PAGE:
2 Categories of Hyperhidrosis

Plantar hyperhidrosis is defined as excessive sweating of the feet. This condition is also referred to as polyhidrosis or sudorrhea, and it may affect more than one area of the body. It is often embarrassing and uncomfortable, and emotional well-being may become affected. This condition can fall into one of two categories. Excessive sweating from unknown causes may be classified as primary idiopathic hyperhidrosis and often occurs in only one area of the body. An underlying health issue such as gout, menopause or obesity may indicate secondary hyperhidrosis, which may cause distress in addition to existing conditions. Patients who have plantar hyperhidrosis may develop a fungal or bacterial infection of the feet, indicating the need to practice a good foot care routine. If you are afflicted with this condition, it is suggested that you consult with a podiatrist who can guide you toward relief and possible prevention techniques.

If you are suffering from hyperhidrosis contact the podiatrists of Boston Common Podiatry. Our doctors can provide the care you need to attend to all of your foot and ankle needs.

Hyperhidrosis of the Feet

Hyperhidrosis is a rare disorder that can cause people to have excessive sweating of their feet. This can usually occur all on its own without rigorous activity involved. People who suffer from hyperhidrosis may also experience sweaty palms.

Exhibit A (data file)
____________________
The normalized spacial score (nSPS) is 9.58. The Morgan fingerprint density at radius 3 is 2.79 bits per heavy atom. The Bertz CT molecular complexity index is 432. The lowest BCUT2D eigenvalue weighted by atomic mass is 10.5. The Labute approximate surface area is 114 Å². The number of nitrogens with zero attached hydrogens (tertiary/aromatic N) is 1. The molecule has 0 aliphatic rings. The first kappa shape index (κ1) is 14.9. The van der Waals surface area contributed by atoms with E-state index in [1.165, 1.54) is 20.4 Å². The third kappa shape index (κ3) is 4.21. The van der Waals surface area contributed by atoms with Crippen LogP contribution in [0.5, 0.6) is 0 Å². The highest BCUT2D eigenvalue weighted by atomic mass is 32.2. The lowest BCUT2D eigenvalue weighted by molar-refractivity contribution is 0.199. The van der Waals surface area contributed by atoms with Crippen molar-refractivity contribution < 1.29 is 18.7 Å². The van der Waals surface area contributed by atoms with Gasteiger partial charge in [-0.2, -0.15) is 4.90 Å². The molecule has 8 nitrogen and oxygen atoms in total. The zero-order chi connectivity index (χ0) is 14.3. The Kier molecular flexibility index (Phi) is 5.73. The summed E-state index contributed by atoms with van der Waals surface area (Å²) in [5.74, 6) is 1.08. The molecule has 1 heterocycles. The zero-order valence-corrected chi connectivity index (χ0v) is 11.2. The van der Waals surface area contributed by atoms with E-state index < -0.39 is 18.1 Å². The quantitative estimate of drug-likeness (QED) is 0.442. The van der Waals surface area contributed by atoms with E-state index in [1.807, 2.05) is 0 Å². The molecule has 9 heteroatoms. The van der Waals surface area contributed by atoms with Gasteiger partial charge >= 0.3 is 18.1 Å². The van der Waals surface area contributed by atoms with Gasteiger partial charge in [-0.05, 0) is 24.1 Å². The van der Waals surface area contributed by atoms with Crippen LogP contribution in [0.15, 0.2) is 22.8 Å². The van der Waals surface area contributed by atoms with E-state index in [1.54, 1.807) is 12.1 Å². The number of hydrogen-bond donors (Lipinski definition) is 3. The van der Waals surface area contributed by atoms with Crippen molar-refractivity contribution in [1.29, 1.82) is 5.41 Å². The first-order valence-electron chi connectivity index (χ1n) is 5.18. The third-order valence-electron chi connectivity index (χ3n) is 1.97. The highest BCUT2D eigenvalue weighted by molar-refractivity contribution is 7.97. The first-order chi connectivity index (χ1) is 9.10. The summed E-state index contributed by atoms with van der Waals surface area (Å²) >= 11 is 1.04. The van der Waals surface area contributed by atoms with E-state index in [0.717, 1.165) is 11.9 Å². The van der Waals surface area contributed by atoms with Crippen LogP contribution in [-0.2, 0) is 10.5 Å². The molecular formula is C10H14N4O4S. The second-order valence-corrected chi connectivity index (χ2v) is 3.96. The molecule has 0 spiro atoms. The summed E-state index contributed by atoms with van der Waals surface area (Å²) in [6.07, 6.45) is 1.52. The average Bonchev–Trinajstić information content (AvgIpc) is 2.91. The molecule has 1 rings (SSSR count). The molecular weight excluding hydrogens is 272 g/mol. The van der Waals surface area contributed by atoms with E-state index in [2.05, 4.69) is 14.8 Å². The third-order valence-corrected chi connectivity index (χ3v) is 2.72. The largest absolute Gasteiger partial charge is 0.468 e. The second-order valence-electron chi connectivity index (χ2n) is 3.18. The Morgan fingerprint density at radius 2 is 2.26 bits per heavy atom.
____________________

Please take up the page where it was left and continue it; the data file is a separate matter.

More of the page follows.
Although it is said that sweating is a healthy process meant to cool down the body temperature and to maintain a proper internal temperature, hyperhidrosis may prove to be a huge hindrance on a person’s everyday life.

Plantar hyperhidrosis is considered to be the main form of hyperhidrosis. Secondary hyperhidrosis can refer to sweating that occurs in areas other than the feet or hands and armpits. Often this may be a sign of it being related to another medical condition such as menopause, hyperthyroidism and even Parkinson’s disease.

In order to alleviate this condition, it is important to see your doctor so that they may prescribe the necessary medications so that you can begin to live a normal life again. If this is left untreated, it is said that it will persist throughout an individual’s life.

A last resort approach would be surgery, but it is best to speak with your doctor to find out what may be the best treatment for you.

If you have any questions please feel free to contact our office located in Boston, MA . We offer the newest diagnostic and treatment technologies for all your foot and ankle needs.

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